The Way You Love Your Job

Every once in a while, I run across someone who is exceedingly happy doing his or her job. The test for that is whether the thought of winning the Big Lotto makes you tingle with anticipation over what you might say to your boss the next day. If that dialogue includes a happy rendition of “So Long, Farewell,” perhaps you are not loving your job as much as you had thought.

You might think that winning the lottery would be a stroke of luck. Okay, it would be. But let’s be real… the odds are not good that mother luck will smile on you with a winning lotto pick. Yet, you can be one of the lucky ones. You can be the right person, doing the right thing in the right place. You can enjoy your work. (I owe the right person, right thing, right place turn of phrase to Shoya Zichy, who used it in her helpful book, Career Match: Connecting Who You Are with What You’ll Love to Do.)

What is the secret? Focus on the way you like to do things, not on what you think you might like to do.

Here are some examples of the kinds of preferences you might have.

  • Are you more productive working alone, or as a member of a team?
  • Do you seek to know the feelings of others before deciding something or do you prefer a “just the facts” approach to decision-making?
  • Do you have to gather every conceivable point of data to make a choice or are you someone who trusts your gut?
  • Are you okay standing alone against the prevailing opinion on an issue or do you need to find allies before you make a stand?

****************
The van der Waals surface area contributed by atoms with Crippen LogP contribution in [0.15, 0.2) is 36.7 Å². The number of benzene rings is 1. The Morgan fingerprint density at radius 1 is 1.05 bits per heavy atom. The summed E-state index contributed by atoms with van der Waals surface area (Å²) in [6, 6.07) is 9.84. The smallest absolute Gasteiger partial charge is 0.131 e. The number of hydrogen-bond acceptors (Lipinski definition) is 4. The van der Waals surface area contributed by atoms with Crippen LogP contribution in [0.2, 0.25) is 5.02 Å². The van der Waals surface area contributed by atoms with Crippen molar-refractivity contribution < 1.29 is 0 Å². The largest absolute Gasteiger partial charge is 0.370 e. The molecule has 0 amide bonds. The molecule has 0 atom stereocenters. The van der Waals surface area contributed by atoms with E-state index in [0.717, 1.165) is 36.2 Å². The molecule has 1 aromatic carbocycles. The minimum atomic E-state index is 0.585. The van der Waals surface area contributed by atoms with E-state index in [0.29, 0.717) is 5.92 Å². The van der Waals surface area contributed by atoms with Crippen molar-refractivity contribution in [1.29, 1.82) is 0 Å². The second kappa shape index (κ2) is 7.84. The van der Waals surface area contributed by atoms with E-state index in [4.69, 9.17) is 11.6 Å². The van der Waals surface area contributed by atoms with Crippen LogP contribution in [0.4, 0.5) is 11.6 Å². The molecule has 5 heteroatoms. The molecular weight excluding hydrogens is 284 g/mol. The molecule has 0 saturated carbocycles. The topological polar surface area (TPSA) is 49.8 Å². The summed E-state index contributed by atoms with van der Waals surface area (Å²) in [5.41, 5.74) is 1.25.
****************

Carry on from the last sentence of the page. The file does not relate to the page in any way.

• Do you think, then do, or is your preference to do, then think?
  • Do you know yourself because you have kept a journal for twenty years, or because your friends define you to yourself?

Each question serves to illustrate that you exercise functional preferences all day, everyday. Your preferences are innate. They are also outside your consciousness until you begin to explore them.

So what does this mean for you in your job selection process? Simply this: When you are interviewing for a position, be sure to explore the latitude you will be given to align the job duties with your own style––your way of getting things done.

Adding this dimension to your job selection process just might help you find a job you wouldn’t quit if you won the lottery. And one that you will love if you never win the lottery.

One last thing. Does your resumé convey your style preferences? If it does, you’re giving the hiring manager another reason to call you for an interview.

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